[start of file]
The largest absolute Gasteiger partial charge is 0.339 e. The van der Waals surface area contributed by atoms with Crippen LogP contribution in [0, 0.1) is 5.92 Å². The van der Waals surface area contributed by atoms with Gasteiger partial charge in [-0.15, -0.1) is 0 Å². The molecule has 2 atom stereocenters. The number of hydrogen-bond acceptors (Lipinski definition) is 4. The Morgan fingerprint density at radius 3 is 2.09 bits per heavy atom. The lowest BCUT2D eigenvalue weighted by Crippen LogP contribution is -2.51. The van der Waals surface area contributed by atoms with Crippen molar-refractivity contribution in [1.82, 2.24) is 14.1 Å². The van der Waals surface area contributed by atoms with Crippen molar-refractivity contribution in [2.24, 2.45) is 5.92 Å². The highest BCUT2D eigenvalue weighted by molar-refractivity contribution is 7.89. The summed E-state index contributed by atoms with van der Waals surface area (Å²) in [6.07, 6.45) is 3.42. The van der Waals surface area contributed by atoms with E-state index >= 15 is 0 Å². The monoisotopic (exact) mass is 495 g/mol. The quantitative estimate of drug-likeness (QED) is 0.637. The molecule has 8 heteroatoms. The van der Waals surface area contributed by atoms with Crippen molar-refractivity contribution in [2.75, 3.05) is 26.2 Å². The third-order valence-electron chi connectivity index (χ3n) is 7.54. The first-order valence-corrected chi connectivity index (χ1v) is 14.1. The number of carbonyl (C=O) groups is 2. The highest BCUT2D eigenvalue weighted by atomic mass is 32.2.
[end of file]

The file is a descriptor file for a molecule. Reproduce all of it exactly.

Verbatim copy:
The largest absolute Gasteiger partial charge is 0.339 e. The van der Waals surface area contributed by atoms with Crippen LogP contribution in [0, 0.1) is 5.92 Å². The van der Waals surface area contributed by atoms with Gasteiger partial charge in [-0.15, -0.1) is 0 Å². The molecule has 2 atom stereocenters. The number of hydrogen-bond acceptors (Lipinski definition) is 4. The Morgan fingerprint density at radius 3 is 2.09 bits per heavy atom. The lowest BCUT2D eigenvalue weighted by Crippen LogP contribution is -2.51. The van der Waals surface area contributed by atoms with Crippen molar-refractivity contribution in [1.82, 2.24) is 14.1 Å². The van der Waals surface area contributed by atoms with Crippen molar-refractivity contribution in [2.24, 2.45) is 5.92 Å². The highest BCUT2D eigenvalue weighted by molar-refractivity contribution is 7.89. The summed E-state index contributed by atoms with van der Waals surface area (Å²) in [6.07, 6.45) is 3.42. The van der Waals surface area contributed by atoms with E-state index >= 15 is 0 Å². The monoisotopic (exact) mass is 495 g/mol. The quantitative estimate of drug-likeness (QED) is 0.637. The molecule has 8 heteroatoms. The van der Waals surface area contributed by atoms with Crippen molar-refractivity contribution in [2.75, 3.05) is 26.2 Å². The third-order valence-electron chi connectivity index (χ3n) is 7.54. The first-order valence-corrected chi connectivity index (χ1v) is 14.1. The number of carbonyl (C=O) groups is 2. The highest BCUT2D eigenvalue weighted by atomic mass is 32.2.